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Saturday, March 14, 2009

Bruins Have A Carrot To Chase

The Bruins are trying to regain that magic touch.

You know the one. Remember November and December when the denizens of the Spoked B left tire tracks over the rest of the league en route to one of the greatest starts in franchise history?

That was a team that had something to prove. They were motivated to prove that not only were they better than the team that squeaked into the Eastern Conference playoffs as the eighth seed, but also much improved from the previous post-lockout teams, which were utterly horrendous.

They played with spunk and pluck, a chip on their shoulders. No deficit was safe, there was no amount of goals they could not make up (not that they had to, with Tim Thomas and Manny Fernandez dominating all comers).

Then the new year turned and these Bruins got complacent. The young guns hit a bit of a wall and the veterans went into auto-drive. It did not come back to bite them at first, given their 8-3-2 January, but the signs were there. Example: Losing a two goal lead to the lowly St. Louis Blues in the final five minutes before eventually dropping the game in a shootout at home on January 19th.

The Blues game turned out to be a precursor for two months of droll, uninspired effort and sometimes outright boring hockey. The schedule turned against them as well, as they faced a stretch at the end of January and the first half of February which brought them contests against every single Eastern Conference foe who held the five spots directly beneath them in the standings.

They handled it well enough, but after the two-week grind that culminated in the much-anticipated match-up against the West leading San Jose Sharks, the Bruins have gone into hibernation.

The trade deadline has brought a little life to this team and it seems that once again they have something to play for, as head coach Claude Julien has dangled a new carrot in front of his players: The Presidents’ Trophy which goes to the team with the most points in the NHL at the end of the regular season.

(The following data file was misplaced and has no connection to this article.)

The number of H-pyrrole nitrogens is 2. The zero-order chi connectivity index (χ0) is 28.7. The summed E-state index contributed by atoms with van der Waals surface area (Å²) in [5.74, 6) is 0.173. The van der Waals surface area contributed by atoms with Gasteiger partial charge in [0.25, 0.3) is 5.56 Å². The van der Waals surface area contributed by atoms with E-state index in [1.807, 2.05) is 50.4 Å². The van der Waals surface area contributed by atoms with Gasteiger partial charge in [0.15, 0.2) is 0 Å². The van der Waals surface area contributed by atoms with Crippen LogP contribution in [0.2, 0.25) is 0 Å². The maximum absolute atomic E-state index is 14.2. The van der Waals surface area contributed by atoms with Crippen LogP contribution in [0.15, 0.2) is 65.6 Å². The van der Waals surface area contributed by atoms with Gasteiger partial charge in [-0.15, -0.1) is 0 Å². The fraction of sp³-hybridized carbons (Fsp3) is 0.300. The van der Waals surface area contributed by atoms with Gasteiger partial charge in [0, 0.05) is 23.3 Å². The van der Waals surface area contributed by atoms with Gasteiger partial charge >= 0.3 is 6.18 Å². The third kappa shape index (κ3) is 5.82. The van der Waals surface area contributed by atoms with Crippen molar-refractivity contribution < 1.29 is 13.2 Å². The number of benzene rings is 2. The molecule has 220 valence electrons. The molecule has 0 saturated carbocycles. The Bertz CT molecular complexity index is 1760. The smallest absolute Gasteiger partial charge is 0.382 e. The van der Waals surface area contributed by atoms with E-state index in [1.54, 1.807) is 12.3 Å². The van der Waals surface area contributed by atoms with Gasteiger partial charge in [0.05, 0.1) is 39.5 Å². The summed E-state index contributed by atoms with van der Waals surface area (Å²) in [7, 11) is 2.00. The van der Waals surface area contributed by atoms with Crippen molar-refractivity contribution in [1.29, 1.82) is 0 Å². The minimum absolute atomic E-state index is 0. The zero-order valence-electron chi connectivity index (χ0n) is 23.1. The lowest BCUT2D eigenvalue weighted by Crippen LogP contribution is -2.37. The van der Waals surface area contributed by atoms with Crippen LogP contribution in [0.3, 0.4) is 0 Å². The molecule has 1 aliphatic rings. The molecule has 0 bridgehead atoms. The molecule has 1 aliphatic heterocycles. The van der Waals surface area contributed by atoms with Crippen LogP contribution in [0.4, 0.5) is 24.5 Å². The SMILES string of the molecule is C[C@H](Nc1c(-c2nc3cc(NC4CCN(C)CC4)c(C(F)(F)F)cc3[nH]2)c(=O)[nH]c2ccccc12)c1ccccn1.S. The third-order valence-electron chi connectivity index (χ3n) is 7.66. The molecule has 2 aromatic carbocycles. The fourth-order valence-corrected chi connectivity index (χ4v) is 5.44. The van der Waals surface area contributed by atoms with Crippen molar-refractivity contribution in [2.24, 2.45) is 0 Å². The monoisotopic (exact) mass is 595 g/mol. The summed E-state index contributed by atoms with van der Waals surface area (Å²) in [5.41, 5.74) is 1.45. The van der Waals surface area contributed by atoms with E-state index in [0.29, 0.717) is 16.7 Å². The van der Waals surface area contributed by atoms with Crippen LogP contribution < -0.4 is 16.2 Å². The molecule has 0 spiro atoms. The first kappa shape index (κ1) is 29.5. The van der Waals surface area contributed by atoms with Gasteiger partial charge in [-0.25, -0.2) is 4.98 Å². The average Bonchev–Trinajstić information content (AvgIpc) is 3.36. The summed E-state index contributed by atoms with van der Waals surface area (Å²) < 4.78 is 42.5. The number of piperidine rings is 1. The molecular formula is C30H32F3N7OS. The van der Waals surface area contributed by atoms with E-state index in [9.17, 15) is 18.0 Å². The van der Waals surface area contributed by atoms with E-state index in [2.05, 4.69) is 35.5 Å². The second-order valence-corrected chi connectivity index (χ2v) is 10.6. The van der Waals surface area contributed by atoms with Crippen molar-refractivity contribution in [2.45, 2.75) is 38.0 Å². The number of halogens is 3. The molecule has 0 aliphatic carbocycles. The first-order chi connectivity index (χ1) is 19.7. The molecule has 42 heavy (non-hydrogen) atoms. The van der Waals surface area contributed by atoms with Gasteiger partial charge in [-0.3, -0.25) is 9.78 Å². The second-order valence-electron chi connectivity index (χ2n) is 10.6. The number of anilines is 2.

“We had a good talk about it. Claude told us ‘guys, this Presidents’ trophy is a special thing, it’s something you always remember if you win it,’” center Marc Savard said after Thursday’s 5-3 win against the Ottawa Senators. “We know we’re only a point behind the West division and we had a chance to jump back ahead and we did that tonight.”

“I just think we’ve got to give ourselves something to motivate us and to aim for, and I told them, why not us?” Julien said. Why shouldn’t we be giving ourselves a goal, and maybe that’ll help us focus on those games coming up and not allow us to get in a comfort zone, and say, well, it doesn’t matter if we play .500, we’re going to be in a playoff position. We want to be the best we can, and that’s one way of motivating ourselves.”

The players were not happy with the Ottawa win. They came out hot, scored three quick (if quirky) first period goals then added another in the first minutes of the third. Then they made some mental mistakes that allowed Ottawa back with two quick tap-in goals to make the game more tense than it needed to be in the final minutes before Phil Kessel broke away on an empty net in the final minute.

Sloppy, careless play that almost cost them a win that should have been a blowout.

“Keep in mind that we can play better than that,” goalie Tim Thomas said. “That is a team that’s not going to make the playoffs and we just skidded by.”

It was almost like the Blues all over again.

To get the chip back on their shoulder Julien has challenged them to reach for the trophy, it is theirs for the taking.

It just might work. As they have shown over and over this season, angry Bruins are the best Bruins. Just ask the Dallas Stars, Anaheim Ducks or Montreal Canadiens, all who have lit a fire under the Bruins at one point this season, only to get trounced (physically and score-wise) each time. These guys might get motivated to think of themselves as not just one of the best, but THE best and it would be affront for anybody else to hoist the regular season trophy.

The veterans are preaching a steady approach as they espouse the game-by-game approach, getting the entire teams’ heads screwed on for playoff success.

“Obviously (the Presidents’ Trophy) is important, but even more important is going into the playoffs on a positive note, playing good hockey. I think tonight was a step in the right direction, but we still have a lot of work to do,” P.J. Axelsson said.

Aaron Ward echoed those sentiments.

“I mean I know it’s something to shoot for, but I think that maintaining absolute home ice is goal enough for us. I think it should be where we set our sights and that’s exactly our focus,” he said. “Presidents’ trophy is great, but we as a team need to remedy our problems and going in on an upswing into the playoffs. Those are the things we have to worry about right now.”

Presidents’ Trophy, home ice, getting back on track. The Bruins can say what they will. Carrot or no, the boys need to get back in their game, or it could be a much shorter spring than they were hoping for.

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